Agriculture, land reform and rural development minister Thoko Didiza says that although groundwork has been laid for youth participation in agriculture, much more must be done to encourage actual participation.
In an exclusive interview with Food For Mzansi, Didiza highlights the work done on a policy level. However, she acknowledges that much more can be done to inspire young agriculturists.
“South Africa can therefore be rated 50% in sparking the interest of young people into the lucrative agricultural sector,” she says.
While the country has seen an increase in successful young farmers, the minister believes that the vast majority of youth still have misconceptions about agriculture. The sector suffers from entrenched negative perceptions, she says.
“The majority of young people who understand the value of farming would be those who grew up in an agricultural family setting; [a setting] where parents owned land and made a good living out of farming. Others would have experienced agriculture from the angle of a parent who worked on a farm doing backbreaking labour in the fields and getting little to show for it.”
Changing the narrative of agriculture
Didiza says it is therefore logical that those who grew up with exposure to agriculture will more easily consider study and career opportunities in the sector. This, while those with limited exposure will most likely perceive the sector as one of “intense labour” and which is “unprofitable and unable to support their livelihood”.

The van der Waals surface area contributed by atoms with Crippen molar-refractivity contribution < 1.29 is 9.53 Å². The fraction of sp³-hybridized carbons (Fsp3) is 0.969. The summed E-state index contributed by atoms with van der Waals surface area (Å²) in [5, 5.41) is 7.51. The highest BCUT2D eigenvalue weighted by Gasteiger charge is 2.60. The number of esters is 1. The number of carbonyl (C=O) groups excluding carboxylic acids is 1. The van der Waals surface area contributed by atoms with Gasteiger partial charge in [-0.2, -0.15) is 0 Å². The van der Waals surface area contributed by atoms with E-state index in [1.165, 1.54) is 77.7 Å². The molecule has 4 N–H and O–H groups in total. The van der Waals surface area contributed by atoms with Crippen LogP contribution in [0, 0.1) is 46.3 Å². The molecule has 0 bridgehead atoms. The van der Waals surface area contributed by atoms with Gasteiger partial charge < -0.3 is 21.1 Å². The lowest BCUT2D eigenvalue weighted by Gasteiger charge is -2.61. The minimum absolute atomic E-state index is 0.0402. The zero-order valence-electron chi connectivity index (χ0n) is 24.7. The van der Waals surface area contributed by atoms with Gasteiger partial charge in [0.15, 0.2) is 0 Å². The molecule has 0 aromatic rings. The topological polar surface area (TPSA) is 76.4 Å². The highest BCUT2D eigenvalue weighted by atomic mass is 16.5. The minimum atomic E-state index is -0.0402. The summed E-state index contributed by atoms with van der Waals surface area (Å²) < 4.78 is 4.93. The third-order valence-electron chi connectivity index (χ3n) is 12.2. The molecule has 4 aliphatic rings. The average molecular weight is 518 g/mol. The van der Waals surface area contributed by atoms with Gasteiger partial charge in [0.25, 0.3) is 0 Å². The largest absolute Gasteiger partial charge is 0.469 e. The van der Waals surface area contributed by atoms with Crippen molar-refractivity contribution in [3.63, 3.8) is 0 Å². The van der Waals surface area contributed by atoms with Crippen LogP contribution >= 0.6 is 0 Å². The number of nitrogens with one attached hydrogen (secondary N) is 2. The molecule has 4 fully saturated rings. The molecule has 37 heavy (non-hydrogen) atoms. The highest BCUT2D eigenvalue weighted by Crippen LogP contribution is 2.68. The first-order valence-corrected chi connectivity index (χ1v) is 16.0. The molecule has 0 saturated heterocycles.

There also seems to be an income gap between rural and urban agriculture.
“[This is] a legacy of the apartheid era, which contributes to making the urban economy more attractive to younger people than the rural economy, including agricultural activities. Access to resources, including land, has also been a stumbling block for the majority of the previously marginalised groups, youth included.”
While there are many reasons why some youth are hesitant of agriculture, the majority view seems to be that the sector is only for “the poor, uneducated and the elderly”, stresses Didiza.
The role of young farmers
In an effort to change the narrative about youth in agriculture, Didiza points to her department’s career awareness programme that was introduced in 2014. The aim was to highlight career and funding opportunities among learners.
Also, through the department’s external bursary scheme, deserving young people from previously disadvantaged, impoverished and poverty-stricken communities get bursaries on an ongoing basis.
Since the inception of the programme, more than a thousand young people benefited from funding. The department furthermore reports that 792 of these beneficiaries successfully completed their tertiary studies.
However, according to Didiza, greater teamwork is required to attract more young people to the farming sector. Existing farmers have an important role to play in achieving this goal, she adds.
“Young farmers, who are already in the sector, should serve as role models and ambassadors in making agriculture, especially farming, fashionable and cool.”
The minister encourages farmers to recruit and place young people on their farms.
“They could further conduct motivational sessions to encourage the youth to consider agriculture as a career and livelihood of choice. Through various social media platforms, they should continuously post good stories about agriculture and their enterprises.”
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